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the good and loyal women. There were innumerable cases where only a woman could minister to the unfortunate; hence almost every post has auxiliaries in the persons of noble women who do as much as the members of the posts for the helpless and indigent. In 1883, at the national encampment of the Grand Army, held at Denver, Colorado, such glorious women as Florence Barker, of Massachusetts; Kate B. Sherwood, of Ohio; Annie Wittenmyer, of Pennsylvania; Mrs. L. A. Turner, of Massachusetts; Clara Barton; and a score of others organized the Woman's Relief Corps as auxiliary to the Grand Army of the Republic. Since the time of the organization of this corps, the parent society has had to look well to its honors, as these noble women have raised and distributed their hundreds of thousands of dollars; built homes for the indigent widows, mothers, and daughters of ex-soldiers, and in all respects have performed heroic benevolent service. They have borne upon their rolls the names of gifted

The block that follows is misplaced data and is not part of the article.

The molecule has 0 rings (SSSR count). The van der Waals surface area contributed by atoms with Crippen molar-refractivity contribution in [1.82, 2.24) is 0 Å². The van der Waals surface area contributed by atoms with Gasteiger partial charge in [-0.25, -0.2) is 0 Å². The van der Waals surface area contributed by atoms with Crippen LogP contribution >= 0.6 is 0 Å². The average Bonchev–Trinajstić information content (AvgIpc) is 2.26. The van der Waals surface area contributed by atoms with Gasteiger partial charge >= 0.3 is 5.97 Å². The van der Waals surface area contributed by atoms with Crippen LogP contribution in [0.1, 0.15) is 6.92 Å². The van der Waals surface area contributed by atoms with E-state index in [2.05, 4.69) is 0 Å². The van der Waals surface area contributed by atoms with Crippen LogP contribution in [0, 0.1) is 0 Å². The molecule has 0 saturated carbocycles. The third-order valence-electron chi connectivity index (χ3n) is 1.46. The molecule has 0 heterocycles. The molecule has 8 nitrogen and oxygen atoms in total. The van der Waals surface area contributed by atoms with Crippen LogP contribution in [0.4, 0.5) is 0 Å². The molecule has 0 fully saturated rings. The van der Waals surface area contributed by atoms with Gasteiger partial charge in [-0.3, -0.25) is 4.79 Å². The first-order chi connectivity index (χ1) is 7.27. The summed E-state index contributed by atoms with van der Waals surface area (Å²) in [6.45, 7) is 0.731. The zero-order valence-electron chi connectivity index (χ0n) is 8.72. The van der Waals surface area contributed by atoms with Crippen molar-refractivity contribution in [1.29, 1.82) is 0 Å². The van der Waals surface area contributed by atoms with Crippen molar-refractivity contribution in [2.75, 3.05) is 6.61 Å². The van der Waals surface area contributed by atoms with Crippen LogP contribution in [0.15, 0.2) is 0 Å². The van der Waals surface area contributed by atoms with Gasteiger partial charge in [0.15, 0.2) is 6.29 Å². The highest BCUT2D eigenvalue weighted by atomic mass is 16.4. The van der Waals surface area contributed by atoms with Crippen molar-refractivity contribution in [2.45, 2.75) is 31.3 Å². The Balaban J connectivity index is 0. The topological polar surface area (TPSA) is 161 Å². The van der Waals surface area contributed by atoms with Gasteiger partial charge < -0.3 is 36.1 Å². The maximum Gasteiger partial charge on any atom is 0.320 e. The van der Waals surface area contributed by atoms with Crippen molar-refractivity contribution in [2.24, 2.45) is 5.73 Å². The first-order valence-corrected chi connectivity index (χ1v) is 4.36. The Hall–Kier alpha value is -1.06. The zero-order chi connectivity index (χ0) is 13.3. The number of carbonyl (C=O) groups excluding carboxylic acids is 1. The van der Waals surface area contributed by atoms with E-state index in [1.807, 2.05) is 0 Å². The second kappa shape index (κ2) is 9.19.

Benson J. Lossing, Pictorial Field Book of the Civil War. Volume 3., Chapter 22: prisoners.-benevolent operations during the War.--readjustment of National affairs.--conclusion. (search)